Parents were all for the long-awaited change in the Primary School Leaving Examination (PSLE) scoring system, saying it would go some way to reduce stress, but wanted to know more about how it would work.
With the scrapping of the T-score, they asked what criteria schools would use in selecting pupils with comparable results, and whether this would lead to a less transparent system.
Prime Minister Lee Hsien Loong had announced on Sunday that in a few years' time, the T-score will be replaced with wider grade bands.
Currently, pupils are given letter grades for the four subjects they take. But when they apply to secondary schools, they use an aggregate of their numerical scores for each subject, called a T-score.
The problem with the T-score, which has been used since 1980, is that it sorts children too finely as it is based on how well a child does relative to his peers, said parents. For example, the one-point gap between a T-score of 230 and 231 could result in a significant difference as to which school a pupil is posted. That has led to an obsession over precise scores.
Under the new system, pupils will get a grade band, similar to how students get A1 to F9 for the O levels. These grades will be converted into points for admission to secondary schools. For instance, an A* could mean one point, like in the O-level system.
When contacted yesterday, the Education Ministry said it will be releasing further details of the new scoring system in due course.
MP Lim Biow Chuan, who chairs the Government Parliamentary Committee (GPC) for Education, said the upcoming change may allow schools to admit students based on other criteria besides grades, such as their co-curricular activity records, testimonials and interviews.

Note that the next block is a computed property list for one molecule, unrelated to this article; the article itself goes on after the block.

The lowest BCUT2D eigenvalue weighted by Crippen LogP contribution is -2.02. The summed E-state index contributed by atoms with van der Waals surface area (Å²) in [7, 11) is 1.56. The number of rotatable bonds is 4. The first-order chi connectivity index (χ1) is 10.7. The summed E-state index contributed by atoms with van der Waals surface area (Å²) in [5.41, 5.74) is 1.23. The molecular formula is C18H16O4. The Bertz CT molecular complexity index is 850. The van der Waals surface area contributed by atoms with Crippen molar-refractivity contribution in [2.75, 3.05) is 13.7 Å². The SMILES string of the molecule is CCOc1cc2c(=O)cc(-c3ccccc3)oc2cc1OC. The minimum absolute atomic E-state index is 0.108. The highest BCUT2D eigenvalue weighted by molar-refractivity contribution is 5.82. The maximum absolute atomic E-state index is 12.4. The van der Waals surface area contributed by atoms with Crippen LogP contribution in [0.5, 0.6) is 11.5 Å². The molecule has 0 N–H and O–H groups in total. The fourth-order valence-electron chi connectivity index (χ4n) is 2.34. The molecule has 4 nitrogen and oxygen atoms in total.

MP Denise Phua, who also sits on the GPC, agreed, pointing out that "even Ivy League institutions do not use such narrow admission criteria".
Parents welcomed the new grading system, saying it would help relieve pressure. Housewife Janet Yong, 40, who has two sons in P1 and P4, said: "It's a good thing to move away from detailed grading, because now we compare marks, like 98 versus 99."
Some expressed fears though, that it could lead to a less transparent system. Without the T-scores, schools may have to choose from a larger pool of pupils and use more subjective admission criteria. For instance, if a school has 400 vacancies, but 450 pupils with four As apply to it, it has to decide who to accept.
Said Ms Cheryl Liew-Chng, 45, who heads a consultancy firm: "I prefer the precise T-scores, as it gives a clear picture and doesn't allow for speculation." She has three sons aged six, 10 and 15.
But Madam Yong felt that living with some "flexibility" is required, in order to move away from a system that focuses too much on results. "There will be some uncertainty but, as parents, we have to trust that the ministry will still allocate based on meritocracy. But we need to be told what else is being measured," she said.
Schools approached said the change was for the better. A spokesman for Raffles Girls' School said it would "allow for more holistic development of students". A Hwa Chong Institution spokesman said it would "foster greater student diversity".
Parents' attitudes, however, must also change, noted former Raffles Girls' School principal Carmee Lim. "Parents must realise that not every child needs to go to a top school, and they must focus on real learning. Children have other talents besides doing well in exams."
Additional reporting by Linette Lai